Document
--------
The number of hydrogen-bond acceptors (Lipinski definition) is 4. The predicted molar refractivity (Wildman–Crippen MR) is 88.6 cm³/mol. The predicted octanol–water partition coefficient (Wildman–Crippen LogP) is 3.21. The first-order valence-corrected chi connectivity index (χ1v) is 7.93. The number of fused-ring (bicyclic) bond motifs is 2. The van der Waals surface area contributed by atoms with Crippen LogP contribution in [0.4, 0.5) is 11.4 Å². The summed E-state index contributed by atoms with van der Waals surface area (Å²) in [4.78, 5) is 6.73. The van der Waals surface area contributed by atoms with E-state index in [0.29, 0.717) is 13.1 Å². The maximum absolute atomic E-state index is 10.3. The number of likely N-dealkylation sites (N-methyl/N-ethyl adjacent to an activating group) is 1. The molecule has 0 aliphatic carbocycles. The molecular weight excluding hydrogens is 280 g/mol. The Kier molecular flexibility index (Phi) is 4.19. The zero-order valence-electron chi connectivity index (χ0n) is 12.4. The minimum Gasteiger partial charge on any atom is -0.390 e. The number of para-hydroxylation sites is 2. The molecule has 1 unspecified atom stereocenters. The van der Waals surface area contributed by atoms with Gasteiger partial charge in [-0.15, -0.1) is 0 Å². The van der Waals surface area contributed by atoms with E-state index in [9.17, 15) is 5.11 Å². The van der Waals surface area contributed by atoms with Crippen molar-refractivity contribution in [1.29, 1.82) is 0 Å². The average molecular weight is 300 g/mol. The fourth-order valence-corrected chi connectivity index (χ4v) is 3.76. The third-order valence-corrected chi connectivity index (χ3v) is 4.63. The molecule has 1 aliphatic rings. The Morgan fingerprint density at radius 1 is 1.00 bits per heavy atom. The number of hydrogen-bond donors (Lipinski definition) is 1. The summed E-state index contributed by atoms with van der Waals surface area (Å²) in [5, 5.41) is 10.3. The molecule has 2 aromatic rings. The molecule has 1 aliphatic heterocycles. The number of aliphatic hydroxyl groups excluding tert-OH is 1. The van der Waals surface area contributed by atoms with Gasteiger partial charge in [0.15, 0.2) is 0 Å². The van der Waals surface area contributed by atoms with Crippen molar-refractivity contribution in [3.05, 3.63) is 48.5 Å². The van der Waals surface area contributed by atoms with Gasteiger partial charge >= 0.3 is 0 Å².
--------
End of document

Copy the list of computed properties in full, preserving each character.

The number of hydrogen-bond acceptors (Lipinski definition) is 4. The predicted molar refractivity (Wildman–Crippen MR) is 88.6 cm³/mol. The predicted octanol–water partition coefficient (Wildman–Crippen LogP) is 3.21. The first-order valence-corrected chi connectivity index (χ1v) is 7.93. The number of fused-ring (bicyclic) bond motifs is 2. The van der Waals surface area contributed by atoms with Crippen LogP contribution in [0.4, 0.5) is 11.4 Å². The summed E-state index contributed by atoms with van der Waals surface area (Å²) in [4.78, 5) is 6.73. The van der Waals surface area contributed by atoms with E-state index in [0.29, 0.717) is 13.1 Å². The maximum absolute atomic E-state index is 10.3. The number of likely N-dealkylation sites (N-methyl/N-ethyl adjacent to an activating group) is 1. The molecule has 0 aliphatic carbocycles. The molecular weight excluding hydrogens is 280 g/mol. The Kier molecular flexibility index (Phi) is 4.19. The zero-order valence-electron chi connectivity index (χ0n) is 12.4. The minimum Gasteiger partial charge on any atom is -0.390 e. The number of para-hydroxylation sites is 2. The molecule has 1 unspecified atom stereocenters. The van der Waals surface area contributed by atoms with Gasteiger partial charge in [-0.15, -0.1) is 0 Å². The van der Waals surface area contributed by atoms with E-state index in [9.17, 15) is 5.11 Å². The van der Waals surface area contributed by atoms with Crippen molar-refractivity contribution in [1.29, 1.82) is 0 Å². The average molecular weight is 300 g/mol. The fourth-order valence-corrected chi connectivity index (χ4v) is 3.76. The third-order valence-corrected chi connectivity index (χ3v) is 4.63. The molecule has 1 aliphatic rings. The Morgan fingerprint density at radius 1 is 1.00 bits per heavy atom. The number of hydrogen-bond donors (Lipinski definition) is 1. The summed E-state index contributed by atoms with van der Waals surface area (Å²) in [5, 5.41) is 10.3. The molecule has 2 aromatic rings. The molecule has 1 aliphatic heterocycles. The number of aliphatic hydroxyl groups excluding tert-OH is 1. The van der Waals surface area contributed by atoms with Gasteiger partial charge in [0.15, 0.2) is 0 Å². The van der Waals surface area contributed by atoms with Crippen molar-refractivity contribution in [3.05, 3.63) is 48.5 Å². The van der Waals surface area contributed by atoms with Gasteiger partial charge >= 0.3 is 0 Å².